• Jessie Wolf

Pride and Penalties by Chris Higgins

I found this one took a while to get going. I’m not sure if it’s just because I’m not a sporty person so the storyline didn’t entice me very much. Or possibly because it just kept reminding me of Billy Elliot (although the book is aware of the similarities and mentions it a lot). But by the end I was really moved by it, although I thought the ending could have been better as it felt a little rushed.


My Recommendation

This is aimed at children/preteens but I’d say it resonates with an older audience too. As with a lot of children’s books, it deals with some major issues that are nuanced enough to include, or exclude, certain levels of understanding depending on the age of the person reading. It’s very cleverly done really.


Not For Everyone

Whilst it does deal with large issues in a very clever way, it is still a story of a 13 year old girl. There are minor issues with her life that are quite grating to an older reader as they don’t really matter in the grand scheme of things. The book also offers a very tidy ending despite some of the hints in the book about what kind of man the father is.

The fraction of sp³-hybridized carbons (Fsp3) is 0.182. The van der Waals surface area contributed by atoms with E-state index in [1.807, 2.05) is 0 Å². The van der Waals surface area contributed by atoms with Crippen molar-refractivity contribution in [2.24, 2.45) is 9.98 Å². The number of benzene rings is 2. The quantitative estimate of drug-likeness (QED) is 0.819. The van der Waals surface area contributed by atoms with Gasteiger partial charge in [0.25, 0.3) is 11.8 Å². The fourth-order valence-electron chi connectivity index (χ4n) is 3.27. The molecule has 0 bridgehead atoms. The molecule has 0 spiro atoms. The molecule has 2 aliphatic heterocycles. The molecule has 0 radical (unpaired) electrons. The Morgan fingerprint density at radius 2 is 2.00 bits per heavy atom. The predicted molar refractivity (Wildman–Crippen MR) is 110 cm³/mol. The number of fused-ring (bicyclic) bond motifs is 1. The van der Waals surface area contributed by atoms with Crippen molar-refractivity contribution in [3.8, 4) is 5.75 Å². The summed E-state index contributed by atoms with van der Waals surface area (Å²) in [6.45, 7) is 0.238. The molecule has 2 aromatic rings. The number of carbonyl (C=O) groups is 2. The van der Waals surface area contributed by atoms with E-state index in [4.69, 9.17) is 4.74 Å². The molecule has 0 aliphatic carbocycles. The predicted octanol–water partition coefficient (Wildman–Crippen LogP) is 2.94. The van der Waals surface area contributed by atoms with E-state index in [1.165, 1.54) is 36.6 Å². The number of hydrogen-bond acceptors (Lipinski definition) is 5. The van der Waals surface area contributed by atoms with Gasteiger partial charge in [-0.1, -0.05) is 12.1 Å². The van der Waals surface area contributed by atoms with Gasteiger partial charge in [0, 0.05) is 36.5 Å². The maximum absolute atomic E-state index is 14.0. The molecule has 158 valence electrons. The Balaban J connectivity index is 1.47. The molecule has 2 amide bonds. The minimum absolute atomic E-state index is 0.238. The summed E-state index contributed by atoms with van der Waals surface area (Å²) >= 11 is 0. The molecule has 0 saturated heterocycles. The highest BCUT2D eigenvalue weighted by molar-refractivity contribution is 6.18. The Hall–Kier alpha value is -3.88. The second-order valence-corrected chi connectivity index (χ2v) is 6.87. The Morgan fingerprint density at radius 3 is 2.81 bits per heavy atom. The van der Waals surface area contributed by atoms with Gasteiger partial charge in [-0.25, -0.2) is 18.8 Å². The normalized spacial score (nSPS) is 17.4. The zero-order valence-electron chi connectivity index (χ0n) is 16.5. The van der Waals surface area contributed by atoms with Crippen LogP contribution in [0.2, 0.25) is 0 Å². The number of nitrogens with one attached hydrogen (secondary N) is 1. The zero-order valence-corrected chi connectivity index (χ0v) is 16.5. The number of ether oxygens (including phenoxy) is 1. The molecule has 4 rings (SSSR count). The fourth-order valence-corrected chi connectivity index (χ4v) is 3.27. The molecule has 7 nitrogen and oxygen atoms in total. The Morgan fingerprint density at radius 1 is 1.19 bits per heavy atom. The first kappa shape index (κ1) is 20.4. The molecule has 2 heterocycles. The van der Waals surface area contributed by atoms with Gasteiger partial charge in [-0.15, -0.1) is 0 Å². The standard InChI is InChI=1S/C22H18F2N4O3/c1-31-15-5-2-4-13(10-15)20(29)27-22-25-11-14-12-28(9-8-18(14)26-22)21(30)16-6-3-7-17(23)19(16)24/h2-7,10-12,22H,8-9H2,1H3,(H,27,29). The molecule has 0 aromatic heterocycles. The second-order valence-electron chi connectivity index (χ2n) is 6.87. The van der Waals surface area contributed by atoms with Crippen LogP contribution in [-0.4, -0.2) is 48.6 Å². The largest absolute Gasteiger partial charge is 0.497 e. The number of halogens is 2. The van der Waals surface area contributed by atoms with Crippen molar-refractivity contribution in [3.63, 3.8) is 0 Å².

To The Author

It takes a lot to be able to give meaning to a range of audiences and this book, as with all your others I have read, does just that.


If You’ve Never Read The Book And Want To Say You Have

It goes to show that women are as good as men at a lot of things and you should always follow what makes you happiest.


Academic Prompts

Representation of teachers in children’s literature

How child narrators perceive issues in the adult world

Women in sport/a mans world

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